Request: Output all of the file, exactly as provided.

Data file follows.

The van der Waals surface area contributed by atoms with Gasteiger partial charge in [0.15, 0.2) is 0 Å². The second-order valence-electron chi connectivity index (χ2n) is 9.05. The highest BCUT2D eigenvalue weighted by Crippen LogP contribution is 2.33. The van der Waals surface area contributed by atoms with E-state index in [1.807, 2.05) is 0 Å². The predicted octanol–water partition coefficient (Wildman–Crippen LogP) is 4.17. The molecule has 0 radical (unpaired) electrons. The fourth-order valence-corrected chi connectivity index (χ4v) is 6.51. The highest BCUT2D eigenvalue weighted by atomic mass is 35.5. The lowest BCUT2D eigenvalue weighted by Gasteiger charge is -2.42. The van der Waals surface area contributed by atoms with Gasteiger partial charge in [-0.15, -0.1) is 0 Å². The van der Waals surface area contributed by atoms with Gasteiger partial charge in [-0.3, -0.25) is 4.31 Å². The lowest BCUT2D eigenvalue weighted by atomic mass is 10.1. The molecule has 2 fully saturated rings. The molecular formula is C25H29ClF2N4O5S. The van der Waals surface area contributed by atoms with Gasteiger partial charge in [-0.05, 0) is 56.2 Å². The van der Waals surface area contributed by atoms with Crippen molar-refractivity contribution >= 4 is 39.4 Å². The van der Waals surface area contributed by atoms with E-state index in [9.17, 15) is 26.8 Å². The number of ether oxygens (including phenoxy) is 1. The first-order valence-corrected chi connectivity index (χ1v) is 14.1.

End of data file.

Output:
The van der Waals surface area contributed by atoms with Gasteiger partial charge in [0.15, 0.2) is 0 Å². The second-order valence-electron chi connectivity index (χ2n) is 9.05. The highest BCUT2D eigenvalue weighted by Crippen LogP contribution is 2.33. The van der Waals surface area contributed by atoms with E-state index in [1.807, 2.05) is 0 Å². The predicted octanol–water partition coefficient (Wildman–Crippen LogP) is 4.17. The molecule has 0 radical (unpaired) electrons. The fourth-order valence-corrected chi connectivity index (χ4v) is 6.51. The highest BCUT2D eigenvalue weighted by atomic mass is 35.5. The lowest BCUT2D eigenvalue weighted by Gasteiger charge is -2.42. The van der Waals surface area contributed by atoms with Gasteiger partial charge in [-0.15, -0.1) is 0 Å². The van der Waals surface area contributed by atoms with Gasteiger partial charge in [-0.3, -0.25) is 4.31 Å². The lowest BCUT2D eigenvalue weighted by atomic mass is 10.1. The molecule has 2 fully saturated rings. The molecular formula is C25H29ClF2N4O5S. The van der Waals surface area contributed by atoms with Gasteiger partial charge in [-0.05, 0) is 56.2 Å². The van der Waals surface area contributed by atoms with Crippen molar-refractivity contribution >= 4 is 39.4 Å². The van der Waals surface area contributed by atoms with E-state index in [9.17, 15) is 26.8 Å². The number of ether oxygens (including phenoxy) is 1. The first-order valence-corrected chi connectivity index (χ1v) is 14.1.